'There was no rampant voter fraud in 2016 or any previous election.'
Ellen Weintraub, chair of the Federal Election Commission, is calling on Trump to put up or shut up when it comes to his ludicrous and repeatedly debunked claims of rampant voter fraud across the country.
"Facts matter," Weintraub said on CNN Monday morning, responding to yet another baseless claim by Trump about voter fraud in the 2016 election. "Academics have studied this. Lawyers have studied this. The government has studied this. Democrats have studied this. Republicans have studied this. And no one can find any evidence of rampant voter fraud either historically or particularly in the 2016 elections."
Before a Thursday campaign rally in New Hampshire, Trump once again embraced the fact-free assertion of voter fraud in 2016.
"New Hampshire should have been won last time, except we had a lot of people come in at the last moment, which was a rather strange situation," Trump said. "Thousands and thousands of people coming in from locations unknown. But I knew where their location was." In the past, Trump claimed without evidence buses full of voters from out of state to vote against him.
Weintraub said "it is damaging to our democracy" for Trump to spread misinformation with no basis in fact and that the Trump administration has not provided any evidence to the FEC of rampant voter fraud.
Weintraub asked for any evidence Trump has related to voter fraud in an Aug. 16 letter.
"The American people are ill-served when our leaders put forward unfounded allegations of voter fraud," Weintraub wrote.
"To put it in terms a former casino operator should understand: There comes a time when you need to lay your cards on the table or fold."
Trump has lied about voter fraud ever since he lost the 2016 popular vote by roughly three million votes. Without providing any evidence, Trump claimed "millions" of undocumented immigrants voted in California, and claimed, again with no evidence, that voters were being bused into New Hampshire. Trump also bought into a voter fraud conspiracy in Texas, which turned out to be fraudulent effort led by Republicans to gin up panic with no basis in fact.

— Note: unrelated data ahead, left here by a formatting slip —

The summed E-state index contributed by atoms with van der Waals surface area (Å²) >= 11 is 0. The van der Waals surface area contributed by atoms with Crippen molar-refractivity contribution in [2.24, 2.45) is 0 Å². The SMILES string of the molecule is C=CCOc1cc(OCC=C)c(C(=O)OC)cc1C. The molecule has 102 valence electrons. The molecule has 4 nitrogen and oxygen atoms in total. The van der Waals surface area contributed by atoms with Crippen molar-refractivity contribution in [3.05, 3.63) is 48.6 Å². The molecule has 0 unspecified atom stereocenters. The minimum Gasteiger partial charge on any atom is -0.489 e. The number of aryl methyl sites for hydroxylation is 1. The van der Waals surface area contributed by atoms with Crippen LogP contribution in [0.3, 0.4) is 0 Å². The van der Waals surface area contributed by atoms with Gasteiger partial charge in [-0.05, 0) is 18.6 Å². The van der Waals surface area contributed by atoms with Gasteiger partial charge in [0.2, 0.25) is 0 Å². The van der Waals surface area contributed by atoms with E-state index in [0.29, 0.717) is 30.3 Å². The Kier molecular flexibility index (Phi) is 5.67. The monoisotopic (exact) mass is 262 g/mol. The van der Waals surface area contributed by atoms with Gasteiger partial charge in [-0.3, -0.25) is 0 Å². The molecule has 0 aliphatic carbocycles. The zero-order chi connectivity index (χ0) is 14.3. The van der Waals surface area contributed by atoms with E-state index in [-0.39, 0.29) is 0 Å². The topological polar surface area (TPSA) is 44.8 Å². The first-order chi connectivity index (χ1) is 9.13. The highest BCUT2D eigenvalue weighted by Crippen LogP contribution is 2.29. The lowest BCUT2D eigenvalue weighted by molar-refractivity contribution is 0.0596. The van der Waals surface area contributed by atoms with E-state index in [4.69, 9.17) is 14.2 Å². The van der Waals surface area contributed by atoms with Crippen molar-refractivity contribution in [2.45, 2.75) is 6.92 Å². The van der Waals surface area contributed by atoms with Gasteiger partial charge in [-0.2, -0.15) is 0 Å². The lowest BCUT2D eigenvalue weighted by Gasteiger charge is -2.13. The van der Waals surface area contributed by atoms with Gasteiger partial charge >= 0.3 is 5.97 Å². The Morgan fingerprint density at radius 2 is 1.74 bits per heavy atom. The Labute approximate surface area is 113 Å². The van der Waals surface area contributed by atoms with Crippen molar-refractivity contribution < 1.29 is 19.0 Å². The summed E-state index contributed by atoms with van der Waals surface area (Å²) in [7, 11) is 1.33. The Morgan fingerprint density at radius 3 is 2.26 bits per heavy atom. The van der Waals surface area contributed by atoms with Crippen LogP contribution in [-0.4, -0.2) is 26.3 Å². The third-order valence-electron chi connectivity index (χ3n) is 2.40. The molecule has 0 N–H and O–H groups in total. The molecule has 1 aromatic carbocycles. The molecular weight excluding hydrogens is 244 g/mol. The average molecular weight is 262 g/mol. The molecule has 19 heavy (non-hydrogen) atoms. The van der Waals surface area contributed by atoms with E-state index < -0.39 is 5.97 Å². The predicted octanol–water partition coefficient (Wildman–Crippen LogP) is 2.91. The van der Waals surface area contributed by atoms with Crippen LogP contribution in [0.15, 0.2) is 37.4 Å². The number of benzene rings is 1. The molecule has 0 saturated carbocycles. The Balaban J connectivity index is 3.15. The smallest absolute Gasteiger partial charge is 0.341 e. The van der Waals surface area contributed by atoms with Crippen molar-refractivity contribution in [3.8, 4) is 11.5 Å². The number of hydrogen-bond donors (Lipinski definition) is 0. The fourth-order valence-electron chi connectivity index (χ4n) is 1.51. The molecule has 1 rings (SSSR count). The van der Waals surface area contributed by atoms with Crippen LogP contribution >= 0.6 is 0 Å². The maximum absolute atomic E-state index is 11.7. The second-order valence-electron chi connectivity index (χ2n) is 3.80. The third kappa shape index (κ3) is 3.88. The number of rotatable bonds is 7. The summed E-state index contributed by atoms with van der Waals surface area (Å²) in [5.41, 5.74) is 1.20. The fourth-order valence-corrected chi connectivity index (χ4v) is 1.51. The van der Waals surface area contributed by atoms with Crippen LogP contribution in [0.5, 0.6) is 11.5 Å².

After Republicans faced historic losses in the 2018 midterm election, Trump said people could vote more than once by putting on a disguise.
"Sometimes they go to their car, put on a different hat, put on a different shirt, come in and vote again," Trump told the Daily Caller, a far-right outlet with ties to white nationalists. There is no evidence of this type of voter fraud happening.
Other Republicans adopted Trump's baseless voter fraud conspiracy theories. In Southern California, former Rep. Mimi Walters claimed that counting all the votes in her district amounted to a fraudulent effort to "steal" her seat. In reality, voters just didn't want her to represent them in Washington anymore and elected Democrat Katie Porter to replace her.
When asked how Trump's lies about voter fraud damages democracy, Weintraub explained.
"It causes people to lose faith. It causes people to question the results," she said.
"To be suggesting to people that if the candidate they choose doesn't win, that it's because of fraud, that undermines our democracy," she said. "It undermines people's faith. And once that faith is broken, it is very hard to build back up again."
Published with permission of The American Independent Foundation.